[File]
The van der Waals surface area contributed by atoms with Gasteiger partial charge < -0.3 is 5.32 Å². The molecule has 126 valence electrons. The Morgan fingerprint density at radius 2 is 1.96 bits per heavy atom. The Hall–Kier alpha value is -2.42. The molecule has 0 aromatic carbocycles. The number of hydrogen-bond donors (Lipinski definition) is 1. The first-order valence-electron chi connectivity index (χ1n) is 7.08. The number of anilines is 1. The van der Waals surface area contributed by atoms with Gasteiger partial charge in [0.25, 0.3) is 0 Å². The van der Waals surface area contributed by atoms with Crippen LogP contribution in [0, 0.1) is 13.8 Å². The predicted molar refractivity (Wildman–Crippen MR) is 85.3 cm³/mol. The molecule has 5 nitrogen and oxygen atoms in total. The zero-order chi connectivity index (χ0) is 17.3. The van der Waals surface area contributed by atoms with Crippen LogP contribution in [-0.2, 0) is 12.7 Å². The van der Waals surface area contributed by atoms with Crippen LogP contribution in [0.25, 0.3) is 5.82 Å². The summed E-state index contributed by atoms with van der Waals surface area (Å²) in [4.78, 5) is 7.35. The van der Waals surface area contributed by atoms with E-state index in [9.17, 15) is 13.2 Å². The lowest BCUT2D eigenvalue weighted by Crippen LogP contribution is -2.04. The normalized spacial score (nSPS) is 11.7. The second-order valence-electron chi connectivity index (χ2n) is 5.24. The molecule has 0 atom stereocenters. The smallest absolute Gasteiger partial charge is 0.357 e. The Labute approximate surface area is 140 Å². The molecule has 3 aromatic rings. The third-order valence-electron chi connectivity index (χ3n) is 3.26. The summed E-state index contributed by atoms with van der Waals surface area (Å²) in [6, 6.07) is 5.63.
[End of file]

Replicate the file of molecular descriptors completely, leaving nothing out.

The van der Waals surface area contributed by atoms with Gasteiger partial charge < -0.3 is 5.32 Å². The molecule has 126 valence electrons. The Morgan fingerprint density at radius 2 is 1.96 bits per heavy atom. The Hall–Kier alpha value is -2.42. The molecule has 0 aromatic carbocycles. The number of hydrogen-bond donors (Lipinski definition) is 1. The first-order valence-electron chi connectivity index (χ1n) is 7.08. The number of anilines is 1. The van der Waals surface area contributed by atoms with Gasteiger partial charge in [0.25, 0.3) is 0 Å². The van der Waals surface area contributed by atoms with Crippen LogP contribution in [0, 0.1) is 13.8 Å². The predicted molar refractivity (Wildman–Crippen MR) is 85.3 cm³/mol. The molecule has 5 nitrogen and oxygen atoms in total. The zero-order chi connectivity index (χ0) is 17.3. The van der Waals surface area contributed by atoms with Crippen LogP contribution in [-0.2, 0) is 12.7 Å². The van der Waals surface area contributed by atoms with Crippen LogP contribution in [0.25, 0.3) is 5.82 Å². The summed E-state index contributed by atoms with van der Waals surface area (Å²) in [4.78, 5) is 7.35. The van der Waals surface area contributed by atoms with E-state index in [9.17, 15) is 13.2 Å². The lowest BCUT2D eigenvalue weighted by Crippen LogP contribution is -2.04. The normalized spacial score (nSPS) is 11.7. The second-order valence-electron chi connectivity index (χ2n) is 5.24. The molecule has 0 atom stereocenters. The smallest absolute Gasteiger partial charge is 0.357 e. The Labute approximate surface area is 140 Å². The molecule has 3 aromatic rings. The third-order valence-electron chi connectivity index (χ3n) is 3.26. The summed E-state index contributed by atoms with van der Waals surface area (Å²) in [6, 6.07) is 5.63.